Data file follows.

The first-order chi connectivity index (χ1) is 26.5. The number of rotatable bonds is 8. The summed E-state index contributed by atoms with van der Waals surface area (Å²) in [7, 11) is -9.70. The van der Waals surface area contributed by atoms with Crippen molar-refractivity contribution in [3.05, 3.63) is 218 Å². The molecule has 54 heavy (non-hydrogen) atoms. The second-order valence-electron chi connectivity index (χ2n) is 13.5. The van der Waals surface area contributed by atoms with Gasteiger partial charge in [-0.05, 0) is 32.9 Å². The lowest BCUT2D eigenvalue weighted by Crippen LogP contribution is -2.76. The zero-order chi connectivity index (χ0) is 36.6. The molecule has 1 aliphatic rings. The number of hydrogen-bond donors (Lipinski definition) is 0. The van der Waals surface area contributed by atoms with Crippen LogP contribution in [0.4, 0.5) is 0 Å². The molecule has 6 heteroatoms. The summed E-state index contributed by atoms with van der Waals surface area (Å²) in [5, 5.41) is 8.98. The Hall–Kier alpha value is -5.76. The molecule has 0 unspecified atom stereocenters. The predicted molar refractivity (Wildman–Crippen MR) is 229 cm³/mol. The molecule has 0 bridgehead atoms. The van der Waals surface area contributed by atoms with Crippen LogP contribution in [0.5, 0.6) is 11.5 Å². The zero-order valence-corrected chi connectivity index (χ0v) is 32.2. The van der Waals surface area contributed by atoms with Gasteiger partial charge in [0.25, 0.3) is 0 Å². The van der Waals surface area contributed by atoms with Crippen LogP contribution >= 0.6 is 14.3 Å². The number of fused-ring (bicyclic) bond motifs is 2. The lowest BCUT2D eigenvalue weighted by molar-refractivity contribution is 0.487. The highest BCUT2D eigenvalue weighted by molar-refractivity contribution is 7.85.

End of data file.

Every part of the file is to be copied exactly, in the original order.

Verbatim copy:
The first-order chi connectivity index (χ1) is 26.5. The number of rotatable bonds is 8. The summed E-state index contributed by atoms with van der Waals surface area (Å²) in [7, 11) is -9.70. The van der Waals surface area contributed by atoms with Crippen molar-refractivity contribution in [3.05, 3.63) is 218 Å². The molecule has 54 heavy (non-hydrogen) atoms. The second-order valence-electron chi connectivity index (χ2n) is 13.5. The van der Waals surface area contributed by atoms with Gasteiger partial charge in [-0.05, 0) is 32.9 Å². The lowest BCUT2D eigenvalue weighted by Crippen LogP contribution is -2.76. The zero-order chi connectivity index (χ0) is 36.6. The molecule has 1 aliphatic rings. The number of hydrogen-bond donors (Lipinski definition) is 0. The van der Waals surface area contributed by atoms with Crippen LogP contribution in [0.4, 0.5) is 0 Å². The molecule has 6 heteroatoms. The summed E-state index contributed by atoms with van der Waals surface area (Å²) in [5, 5.41) is 8.98. The Hall–Kier alpha value is -5.76. The molecule has 0 unspecified atom stereocenters. The predicted molar refractivity (Wildman–Crippen MR) is 229 cm³/mol. The molecule has 0 bridgehead atoms. The van der Waals surface area contributed by atoms with Crippen LogP contribution in [0.5, 0.6) is 11.5 Å². The zero-order valence-corrected chi connectivity index (χ0v) is 32.2. The van der Waals surface area contributed by atoms with Gasteiger partial charge in [0.25, 0.3) is 0 Å². The van der Waals surface area contributed by atoms with Crippen LogP contribution >= 0.6 is 14.3 Å². The number of fused-ring (bicyclic) bond motifs is 2. The lowest BCUT2D eigenvalue weighted by molar-refractivity contribution is 0.487. The highest BCUT2D eigenvalue weighted by molar-refractivity contribution is 7.85.